30 Oct Event Registration Software: What’s Out There, and When to Build Your Own
Event registration is one of the most important processes in event set-up. Do it poorly, and at best, you’ll have a ton of complaints. At worst, you’ll see a significant drop in attendance as frustrated would-be guests decide they don’t have time to bash their heads against your sign-up form. So what are the best tools available to event planners looking to get their online registrations rolling in?
Cevent is the industry’s heavy-lifting event registration system, and its development team is clearly catering to high-demand events. Sadly, as with most big, feature-rich systems, Cevent’s website and application design is starting to feel a little bit early-2000’s-trade-show dated, and the event website templates they offer leave your event looking a bit clunky as well. We’re hoping they update their look and feel soon, because their feature list is nice and robust.
Eventbrite is kind of a dual-sided deal. For event planners, it offers ticketing and event management tools. For the public, it offers localized event listings. This symbiotic relationship allows event organizers to publicize their shindigs while handling sign-ups. In terms of their event management toolkit, Eventbrite feels a little more accessible to plebs and smaller event organizers (though larger events are absolutely supported) and has more of a modern, usable interface. They make their money by charging a portion of your ticket sales (around 5%, give or take, which includes the credit card processing fee), so if you’re organizing a free event, Eventbrite is completely free. Eventbrite, however, is not very customisable, and if their suite of tools doesn’t include one particular feature, there’s no real way to get that feature added.
Etouches is much more than registration software: it also comes with a bunch of venue management features, a budgeting system, automated badge creation, travel management features, and a bunch of other goodness. Etouches has a clearly international bent, with multi-currency support a bunch of major international brands touted as clients.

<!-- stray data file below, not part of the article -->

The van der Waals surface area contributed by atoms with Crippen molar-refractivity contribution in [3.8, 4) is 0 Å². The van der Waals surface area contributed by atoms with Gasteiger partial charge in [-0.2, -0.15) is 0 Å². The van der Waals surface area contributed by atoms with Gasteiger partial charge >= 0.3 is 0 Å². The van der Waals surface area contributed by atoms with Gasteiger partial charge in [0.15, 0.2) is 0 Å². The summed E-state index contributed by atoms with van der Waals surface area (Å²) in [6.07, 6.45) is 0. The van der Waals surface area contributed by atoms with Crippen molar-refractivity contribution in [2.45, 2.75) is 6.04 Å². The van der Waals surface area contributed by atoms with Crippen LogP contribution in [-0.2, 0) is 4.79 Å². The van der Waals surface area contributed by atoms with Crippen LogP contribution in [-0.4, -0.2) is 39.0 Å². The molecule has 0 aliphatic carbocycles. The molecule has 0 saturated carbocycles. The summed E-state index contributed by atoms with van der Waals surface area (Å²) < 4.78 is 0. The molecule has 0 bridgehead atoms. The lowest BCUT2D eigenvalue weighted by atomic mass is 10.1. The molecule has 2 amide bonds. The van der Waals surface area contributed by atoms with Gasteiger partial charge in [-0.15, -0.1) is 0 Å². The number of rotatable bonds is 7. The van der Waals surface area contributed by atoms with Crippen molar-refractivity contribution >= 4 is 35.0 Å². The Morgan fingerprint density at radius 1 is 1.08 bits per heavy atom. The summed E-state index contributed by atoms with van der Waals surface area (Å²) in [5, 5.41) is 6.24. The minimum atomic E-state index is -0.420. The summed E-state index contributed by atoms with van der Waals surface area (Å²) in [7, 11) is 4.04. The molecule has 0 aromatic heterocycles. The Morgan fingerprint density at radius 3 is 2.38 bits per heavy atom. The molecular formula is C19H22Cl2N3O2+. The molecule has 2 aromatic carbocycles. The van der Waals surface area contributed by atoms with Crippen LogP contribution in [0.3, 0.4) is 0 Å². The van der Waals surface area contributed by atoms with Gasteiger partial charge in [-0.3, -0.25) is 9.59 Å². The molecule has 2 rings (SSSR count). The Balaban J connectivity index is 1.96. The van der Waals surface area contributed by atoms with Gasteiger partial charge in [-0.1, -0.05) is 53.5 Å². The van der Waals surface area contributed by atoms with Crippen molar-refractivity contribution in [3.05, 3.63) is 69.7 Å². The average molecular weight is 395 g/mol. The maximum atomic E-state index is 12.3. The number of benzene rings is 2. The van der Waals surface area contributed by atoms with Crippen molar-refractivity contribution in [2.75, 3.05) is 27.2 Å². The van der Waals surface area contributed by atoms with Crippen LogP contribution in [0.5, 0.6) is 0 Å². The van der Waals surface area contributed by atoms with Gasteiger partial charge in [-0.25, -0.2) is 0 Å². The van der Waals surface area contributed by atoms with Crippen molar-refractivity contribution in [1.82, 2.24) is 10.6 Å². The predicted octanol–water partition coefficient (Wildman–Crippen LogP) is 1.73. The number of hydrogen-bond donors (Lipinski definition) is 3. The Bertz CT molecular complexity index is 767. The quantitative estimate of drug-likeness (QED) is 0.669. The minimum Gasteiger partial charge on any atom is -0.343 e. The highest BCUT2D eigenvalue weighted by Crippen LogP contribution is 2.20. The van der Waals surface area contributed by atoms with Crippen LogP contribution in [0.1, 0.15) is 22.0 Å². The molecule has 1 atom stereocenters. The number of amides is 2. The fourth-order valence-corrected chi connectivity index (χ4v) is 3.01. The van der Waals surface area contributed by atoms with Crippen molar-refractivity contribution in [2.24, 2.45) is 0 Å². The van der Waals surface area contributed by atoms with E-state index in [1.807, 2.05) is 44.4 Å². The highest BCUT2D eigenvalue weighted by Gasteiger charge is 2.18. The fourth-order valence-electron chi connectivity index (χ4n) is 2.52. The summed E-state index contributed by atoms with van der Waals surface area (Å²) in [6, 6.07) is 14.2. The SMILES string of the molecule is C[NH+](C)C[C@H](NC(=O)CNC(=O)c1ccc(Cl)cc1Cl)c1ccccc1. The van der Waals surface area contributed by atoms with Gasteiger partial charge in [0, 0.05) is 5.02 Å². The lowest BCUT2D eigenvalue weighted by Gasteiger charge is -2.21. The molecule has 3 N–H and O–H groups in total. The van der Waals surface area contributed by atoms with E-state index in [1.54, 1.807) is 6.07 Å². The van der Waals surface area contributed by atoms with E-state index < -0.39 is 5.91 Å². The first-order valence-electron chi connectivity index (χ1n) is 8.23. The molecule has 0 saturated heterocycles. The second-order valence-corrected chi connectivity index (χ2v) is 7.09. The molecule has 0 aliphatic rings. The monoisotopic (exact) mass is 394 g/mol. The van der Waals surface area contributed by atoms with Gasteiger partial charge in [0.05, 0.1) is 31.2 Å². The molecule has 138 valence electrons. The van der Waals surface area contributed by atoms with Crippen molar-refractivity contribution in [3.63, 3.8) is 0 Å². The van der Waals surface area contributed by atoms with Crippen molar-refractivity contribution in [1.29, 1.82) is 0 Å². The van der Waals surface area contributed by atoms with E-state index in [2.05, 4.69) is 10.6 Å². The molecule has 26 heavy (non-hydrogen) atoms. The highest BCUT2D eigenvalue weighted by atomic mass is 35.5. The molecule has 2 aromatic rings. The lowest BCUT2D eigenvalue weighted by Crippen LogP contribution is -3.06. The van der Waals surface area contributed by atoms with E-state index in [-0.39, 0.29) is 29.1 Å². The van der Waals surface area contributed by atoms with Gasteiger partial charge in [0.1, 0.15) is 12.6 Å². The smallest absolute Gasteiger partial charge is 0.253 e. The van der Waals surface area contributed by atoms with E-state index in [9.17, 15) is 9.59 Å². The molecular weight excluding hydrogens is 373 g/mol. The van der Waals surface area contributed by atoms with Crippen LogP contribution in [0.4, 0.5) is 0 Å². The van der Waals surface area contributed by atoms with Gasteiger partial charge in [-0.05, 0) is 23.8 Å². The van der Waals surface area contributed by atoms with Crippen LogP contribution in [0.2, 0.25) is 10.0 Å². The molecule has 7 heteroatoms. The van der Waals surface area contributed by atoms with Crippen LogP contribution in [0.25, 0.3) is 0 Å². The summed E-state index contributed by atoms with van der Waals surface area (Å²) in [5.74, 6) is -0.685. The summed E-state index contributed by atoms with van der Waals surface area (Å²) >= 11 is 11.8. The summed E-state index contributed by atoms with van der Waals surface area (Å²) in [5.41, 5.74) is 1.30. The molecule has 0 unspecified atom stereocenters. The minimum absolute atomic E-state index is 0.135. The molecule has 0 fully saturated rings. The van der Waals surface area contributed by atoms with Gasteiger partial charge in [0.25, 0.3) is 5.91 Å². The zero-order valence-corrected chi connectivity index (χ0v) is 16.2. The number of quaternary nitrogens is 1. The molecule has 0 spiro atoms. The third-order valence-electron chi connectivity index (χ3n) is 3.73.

Those are your three major players, and there are a ton of smaller management software providers out there as well. Not too shabby a selection, and one of those options should work for most situations.
When to build your own
The problem enters in when you’ve got very specific event requirements not covered by traditional features. Example: when running political events based at the White House, the U.S. Secret Service typically requires personal information on attendees in advance in order to be able to run pre-event background checks. If you’re looking to automate a registration process like that (we did that once!), you’re gonna have to custom-build.
A word of warning: Building your own is not a process to be undertaken lightly, but if you have the budget, the time, and set of system requirements that can’t be met by out-of-the-box software (security requirements for political event registration, for example), it may be the best way to go. Realistically, you’re looking at a 6-month design and development period for your registration system, and that’s providing you choose the right team. You’ll want to ensure that whoever you choose has experience building secure systems that are user-friendly, and you should specifically ask to see examples of similar work.
In terms of budget, a very basic system is likely to cost somewhere in the $30,000 range (for basic registration management only, say), and prices for building complex systems can jump as high as $500,000 (ouch!), so unless you’re swimming in time and money (and who is, right?), building something just for a single event isn’t terribly cost-effective. The best idea here is to think long-term:
But I’m not a techie… where do I even start?
First of all: avoid part-time freelancing sites like Odesk, eLance and Getafreelancer. Producers on those sites are rewarded for getting in and out of projects quickly, and they often deliver cheap, fast, poor-quality code. You are unlikely to get any hand-holding or support for the product you are given. What you want is a reliable freelance team that can stay in close contact with you during the build, installation and deployment of your system.
You’ll need, at the very least, a designer with experience designing websites and other interface, and a developer (coder) with experience creating database-driven applications. One of the best places to look is on developer- or designer-directed sites like Stack Overflow or Creative Bloq. Good luck!